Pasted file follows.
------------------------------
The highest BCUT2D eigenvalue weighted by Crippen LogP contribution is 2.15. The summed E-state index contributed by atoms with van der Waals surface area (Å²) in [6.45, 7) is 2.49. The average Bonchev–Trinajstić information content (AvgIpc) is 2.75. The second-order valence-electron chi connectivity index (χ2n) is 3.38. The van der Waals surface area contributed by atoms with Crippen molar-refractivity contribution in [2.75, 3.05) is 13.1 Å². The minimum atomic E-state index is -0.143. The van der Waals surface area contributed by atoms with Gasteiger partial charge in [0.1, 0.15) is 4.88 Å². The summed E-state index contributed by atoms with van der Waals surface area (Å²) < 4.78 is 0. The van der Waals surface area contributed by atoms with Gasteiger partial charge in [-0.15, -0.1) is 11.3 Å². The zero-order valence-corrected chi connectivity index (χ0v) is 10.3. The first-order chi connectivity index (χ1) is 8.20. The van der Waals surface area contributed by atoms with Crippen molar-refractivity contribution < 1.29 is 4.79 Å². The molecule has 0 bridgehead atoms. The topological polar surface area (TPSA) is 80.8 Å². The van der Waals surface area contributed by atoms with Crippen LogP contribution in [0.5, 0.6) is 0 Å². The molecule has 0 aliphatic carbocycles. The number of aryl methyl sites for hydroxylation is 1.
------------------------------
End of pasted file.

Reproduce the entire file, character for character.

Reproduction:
The highest BCUT2D eigenvalue weighted by Crippen LogP contribution is 2.15. The summed E-state index contributed by atoms with van der Waals surface area (Å²) in [6.45, 7) is 2.49. The average Bonchev–Trinajstić information content (AvgIpc) is 2.75. The second-order valence-electron chi connectivity index (χ2n) is 3.38. The van der Waals surface area contributed by atoms with Crippen molar-refractivity contribution in [2.75, 3.05) is 13.1 Å². The minimum atomic E-state index is -0.143. The van der Waals surface area contributed by atoms with Gasteiger partial charge in [0.1, 0.15) is 4.88 Å². The summed E-state index contributed by atoms with van der Waals surface area (Å²) < 4.78 is 0. The van der Waals surface area contributed by atoms with Gasteiger partial charge in [-0.15, -0.1) is 11.3 Å². The zero-order valence-corrected chi connectivity index (χ0v) is 10.3. The first-order chi connectivity index (χ1) is 8.20. The van der Waals surface area contributed by atoms with Crippen molar-refractivity contribution < 1.29 is 4.79 Å². The molecule has 0 bridgehead atoms. The topological polar surface area (TPSA) is 80.8 Å². The van der Waals surface area contributed by atoms with Crippen LogP contribution in [0.5, 0.6) is 0 Å². The molecule has 0 aliphatic carbocycles. The number of aryl methyl sites for hydroxylation is 1.